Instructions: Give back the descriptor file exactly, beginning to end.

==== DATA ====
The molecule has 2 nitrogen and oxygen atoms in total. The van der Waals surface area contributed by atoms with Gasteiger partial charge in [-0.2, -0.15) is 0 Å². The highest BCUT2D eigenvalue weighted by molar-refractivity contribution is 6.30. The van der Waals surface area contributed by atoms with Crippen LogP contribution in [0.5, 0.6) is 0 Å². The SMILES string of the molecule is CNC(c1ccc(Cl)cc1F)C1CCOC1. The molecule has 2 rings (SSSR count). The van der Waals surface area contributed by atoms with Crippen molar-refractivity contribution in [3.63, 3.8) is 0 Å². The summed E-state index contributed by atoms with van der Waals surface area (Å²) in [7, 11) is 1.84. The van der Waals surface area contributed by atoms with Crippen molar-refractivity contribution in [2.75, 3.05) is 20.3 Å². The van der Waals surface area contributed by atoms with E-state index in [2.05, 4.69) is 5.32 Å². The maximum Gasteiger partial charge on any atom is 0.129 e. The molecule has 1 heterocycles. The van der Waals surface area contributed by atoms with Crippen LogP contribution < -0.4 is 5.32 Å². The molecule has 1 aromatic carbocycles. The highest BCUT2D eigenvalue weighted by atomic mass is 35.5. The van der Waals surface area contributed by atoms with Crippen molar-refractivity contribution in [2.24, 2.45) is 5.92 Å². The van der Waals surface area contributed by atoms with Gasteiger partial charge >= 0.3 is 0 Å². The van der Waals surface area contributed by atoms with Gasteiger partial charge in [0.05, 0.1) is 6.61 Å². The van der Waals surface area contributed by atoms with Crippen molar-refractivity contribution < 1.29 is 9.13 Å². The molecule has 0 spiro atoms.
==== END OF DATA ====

The molecule has 2 nitrogen and oxygen atoms in total. The van der Waals surface area contributed by atoms with Gasteiger partial charge in [-0.2, -0.15) is 0 Å². The highest BCUT2D eigenvalue weighted by molar-refractivity contribution is 6.30. The van der Waals surface area contributed by atoms with Crippen LogP contribution in [0.5, 0.6) is 0 Å². The SMILES string of the molecule is CNC(c1ccc(Cl)cc1F)C1CCOC1. The molecule has 2 rings (SSSR count). The van der Waals surface area contributed by atoms with Crippen molar-refractivity contribution in [3.63, 3.8) is 0 Å². The summed E-state index contributed by atoms with van der Waals surface area (Å²) in [7, 11) is 1.84. The van der Waals surface area contributed by atoms with Crippen molar-refractivity contribution in [2.75, 3.05) is 20.3 Å². The van der Waals surface area contributed by atoms with E-state index in [2.05, 4.69) is 5.32 Å². The maximum Gasteiger partial charge on any atom is 0.129 e. The molecule has 1 heterocycles. The van der Waals surface area contributed by atoms with Crippen LogP contribution < -0.4 is 5.32 Å². The molecule has 1 aromatic carbocycles. The highest BCUT2D eigenvalue weighted by atomic mass is 35.5. The van der Waals surface area contributed by atoms with Crippen molar-refractivity contribution in [2.24, 2.45) is 5.92 Å². The van der Waals surface area contributed by atoms with Gasteiger partial charge >= 0.3 is 0 Å². The van der Waals surface area contributed by atoms with Gasteiger partial charge in [0.05, 0.1) is 6.61 Å². The van der Waals surface area contributed by atoms with Crippen molar-refractivity contribution < 1.29 is 9.13 Å². The molecule has 0 spiro atoms.